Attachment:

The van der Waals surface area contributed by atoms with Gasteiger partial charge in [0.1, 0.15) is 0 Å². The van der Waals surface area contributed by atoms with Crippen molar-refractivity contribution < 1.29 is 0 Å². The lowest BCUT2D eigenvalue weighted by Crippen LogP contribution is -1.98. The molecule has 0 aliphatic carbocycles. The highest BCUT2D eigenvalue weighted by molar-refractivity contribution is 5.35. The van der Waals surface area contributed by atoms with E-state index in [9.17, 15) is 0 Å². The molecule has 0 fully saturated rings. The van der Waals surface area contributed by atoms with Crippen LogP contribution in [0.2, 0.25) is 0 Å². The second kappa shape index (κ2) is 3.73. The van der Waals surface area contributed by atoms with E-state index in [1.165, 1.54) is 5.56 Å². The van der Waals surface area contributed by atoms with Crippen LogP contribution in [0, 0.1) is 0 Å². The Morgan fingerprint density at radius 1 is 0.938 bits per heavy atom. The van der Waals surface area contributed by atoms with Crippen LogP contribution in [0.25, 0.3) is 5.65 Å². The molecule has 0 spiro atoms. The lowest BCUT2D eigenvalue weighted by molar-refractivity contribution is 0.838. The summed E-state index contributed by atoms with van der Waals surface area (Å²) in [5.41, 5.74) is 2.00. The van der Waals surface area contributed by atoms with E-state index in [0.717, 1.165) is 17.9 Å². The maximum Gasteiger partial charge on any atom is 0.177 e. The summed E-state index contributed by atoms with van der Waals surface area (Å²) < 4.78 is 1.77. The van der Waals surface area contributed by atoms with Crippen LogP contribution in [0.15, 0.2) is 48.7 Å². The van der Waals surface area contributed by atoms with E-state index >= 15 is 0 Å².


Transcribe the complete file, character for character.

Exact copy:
The van der Waals surface area contributed by atoms with Gasteiger partial charge in [0.1, 0.15) is 0 Å². The van der Waals surface area contributed by atoms with Crippen molar-refractivity contribution < 1.29 is 0 Å². The lowest BCUT2D eigenvalue weighted by Crippen LogP contribution is -1.98. The molecule has 0 aliphatic carbocycles. The highest BCUT2D eigenvalue weighted by molar-refractivity contribution is 5.35. The van der Waals surface area contributed by atoms with E-state index in [9.17, 15) is 0 Å². The molecule has 0 fully saturated rings. The van der Waals surface area contributed by atoms with Crippen LogP contribution in [0.2, 0.25) is 0 Å². The second kappa shape index (κ2) is 3.73. The van der Waals surface area contributed by atoms with E-state index in [1.165, 1.54) is 5.56 Å². The van der Waals surface area contributed by atoms with Crippen LogP contribution in [0, 0.1) is 0 Å². The Morgan fingerprint density at radius 1 is 0.938 bits per heavy atom. The van der Waals surface area contributed by atoms with Crippen LogP contribution in [0.25, 0.3) is 5.65 Å². The molecule has 0 spiro atoms. The lowest BCUT2D eigenvalue weighted by molar-refractivity contribution is 0.838. The summed E-state index contributed by atoms with van der Waals surface area (Å²) in [5.41, 5.74) is 2.00. The van der Waals surface area contributed by atoms with E-state index in [0.717, 1.165) is 17.9 Å². The maximum Gasteiger partial charge on any atom is 0.177 e. The summed E-state index contributed by atoms with van der Waals surface area (Å²) < 4.78 is 1.77. The van der Waals surface area contributed by atoms with Crippen LogP contribution in [0.15, 0.2) is 48.7 Å². The van der Waals surface area contributed by atoms with E-state index >= 15 is 0 Å².